Daniel Burnett's mural at Brothers K Coffeehouse. (Photo provided by Daniel Burnett)

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Daniel Burnett began drawing as a child as an outlet for his stress. Decades later, his artistic journey has aided him in healing, recently, from his father’s death.

Burnett was commissioned to paint a mural at Brothers K Coffeehouse on Main Street that is a tribute to his father, George, who spent parts of his life homeless. Around the same time, anti-panhandling signs went up around Evanston discouraging people from giving money to those on the street asking for help.

While Burnett said the signs were not his inspiration for the piece, they played an important role in shaping his thought process with reconciling with his father’s death and homeless status.

Dozens of anti-panhandling signs have gone up on Evanston’s streets and in businesses windows. (Photo by Sam Stroozas)

“Growing up in Evanston, there has always been a class divide,” Burnett said. “Just growing up in a working-class family that didn’t have a ton of money, I noticed it. It is embedded in the fabric of Evanston and runs deep. In the notion of the homeless, when you dig into the complexity of it, is not just people not having a home or job. There are mental health issues, drug issues and societal pressures that push people.”

In addition to the anti-panhandling signs, Evanston has also been in debate about Margarita Inn, where the nonprofit Connections for the Homeless began sheltering vulnerable people two years ago during the beginning of the pandemic. Connections wants to take over the hotel permanently and will need to apply for a new permit involving a public hearing with the land use commission and a vote by the City Council.

Daniel Burnett at summer camp in Wisconsin with his father and another camper. (Photo provided)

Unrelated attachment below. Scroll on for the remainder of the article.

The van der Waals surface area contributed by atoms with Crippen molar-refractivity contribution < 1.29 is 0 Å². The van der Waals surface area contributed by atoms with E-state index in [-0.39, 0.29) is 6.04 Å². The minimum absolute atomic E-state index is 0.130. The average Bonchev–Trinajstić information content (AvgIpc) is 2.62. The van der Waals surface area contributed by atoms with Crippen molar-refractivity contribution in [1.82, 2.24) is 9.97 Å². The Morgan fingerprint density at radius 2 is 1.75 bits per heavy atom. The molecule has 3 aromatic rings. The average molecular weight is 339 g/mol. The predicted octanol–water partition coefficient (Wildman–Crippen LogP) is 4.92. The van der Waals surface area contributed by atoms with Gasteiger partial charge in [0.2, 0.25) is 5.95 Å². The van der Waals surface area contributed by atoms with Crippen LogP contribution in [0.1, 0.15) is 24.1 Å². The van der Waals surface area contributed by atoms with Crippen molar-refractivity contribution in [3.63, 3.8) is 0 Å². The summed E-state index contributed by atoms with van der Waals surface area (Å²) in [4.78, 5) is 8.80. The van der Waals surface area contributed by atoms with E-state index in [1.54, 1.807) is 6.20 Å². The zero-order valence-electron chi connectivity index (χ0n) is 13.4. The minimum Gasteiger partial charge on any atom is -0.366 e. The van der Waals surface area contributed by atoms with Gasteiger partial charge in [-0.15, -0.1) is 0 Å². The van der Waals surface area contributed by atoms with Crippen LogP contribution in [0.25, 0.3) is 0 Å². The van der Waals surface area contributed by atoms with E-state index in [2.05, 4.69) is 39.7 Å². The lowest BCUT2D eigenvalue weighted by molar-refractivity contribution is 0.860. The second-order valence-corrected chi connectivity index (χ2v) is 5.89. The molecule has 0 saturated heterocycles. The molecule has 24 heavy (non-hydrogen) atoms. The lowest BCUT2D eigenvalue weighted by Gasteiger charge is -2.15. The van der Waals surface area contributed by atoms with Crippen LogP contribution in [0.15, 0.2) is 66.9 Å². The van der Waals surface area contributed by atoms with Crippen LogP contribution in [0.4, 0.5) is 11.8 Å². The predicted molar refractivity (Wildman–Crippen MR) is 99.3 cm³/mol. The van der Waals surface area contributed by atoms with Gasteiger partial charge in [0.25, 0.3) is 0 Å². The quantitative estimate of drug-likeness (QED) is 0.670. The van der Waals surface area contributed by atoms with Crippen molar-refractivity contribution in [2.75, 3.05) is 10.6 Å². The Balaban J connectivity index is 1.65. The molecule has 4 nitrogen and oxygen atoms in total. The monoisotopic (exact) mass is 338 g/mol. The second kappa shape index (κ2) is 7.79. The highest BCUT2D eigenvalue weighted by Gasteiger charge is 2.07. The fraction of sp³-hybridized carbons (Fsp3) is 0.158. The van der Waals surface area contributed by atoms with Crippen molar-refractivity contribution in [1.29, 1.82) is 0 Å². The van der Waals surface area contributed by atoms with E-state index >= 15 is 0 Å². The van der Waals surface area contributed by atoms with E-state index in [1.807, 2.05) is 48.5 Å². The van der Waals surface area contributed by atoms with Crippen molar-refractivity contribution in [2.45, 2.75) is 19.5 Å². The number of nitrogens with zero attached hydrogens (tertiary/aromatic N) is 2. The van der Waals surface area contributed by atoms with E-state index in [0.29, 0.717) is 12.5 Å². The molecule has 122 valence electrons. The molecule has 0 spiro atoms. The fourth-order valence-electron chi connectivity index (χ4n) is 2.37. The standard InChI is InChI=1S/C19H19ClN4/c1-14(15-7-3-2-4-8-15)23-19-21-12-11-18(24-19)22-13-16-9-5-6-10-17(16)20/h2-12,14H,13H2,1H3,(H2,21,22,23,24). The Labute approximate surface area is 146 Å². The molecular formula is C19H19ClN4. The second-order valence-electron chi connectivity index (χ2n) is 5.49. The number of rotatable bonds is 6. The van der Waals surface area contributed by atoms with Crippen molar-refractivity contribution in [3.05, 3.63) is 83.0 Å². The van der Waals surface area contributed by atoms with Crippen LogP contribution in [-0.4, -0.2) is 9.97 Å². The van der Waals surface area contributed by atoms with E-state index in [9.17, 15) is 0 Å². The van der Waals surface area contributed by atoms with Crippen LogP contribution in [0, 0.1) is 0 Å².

Burnett described his father as a vagabond of sorts, a man on the outskirts of Evanston, never fully included or accounted for – but still with incredible depth. He said because of his experiences with his father, he looks at the homelessness experience differently and wonders what other lives homeless people may have lived. By doing this, he says, it changes the way people view those who are unhoused.

As Burnett would paint his mural and take breaks he would see the familiar image of his father, asking for money or wandering the streets near Main Street, and that’s when he decided to include the ghost of his father in his mural.

“The last time I ever saw my dad, he was homeless and living out of his car,” Burnett said. “He checked himself into a city hospital and then hung himself.”

Burnett’s father struggled with mental health problems and addiction in addition to being unhoused. After his death in 2007, there was a memorial service at the Teaching Drum camp in rural Wisconsin. Burnett’s piece includes the logo and abstract landscape from the camp and in the upper-right corner is his father, the ghost, watching from a distance. 

“On the surface, I want it to read as happy and fantastical but when you dig into it you realize there is depth and complexity, struggle and tragedy that the homeless face,” he said. “Some people are deeply uncomfortable with homeless people and to see the evidence of what our society spits out.”

Burnett’s work can be seen here.

Sam Stroozas

Sam Stroozas is a reporter and the social media manager at the Evanston RoundTable. She covers small businesses, social justice and human interest stories. Contact her at sam@evanstonroundtable.com and...

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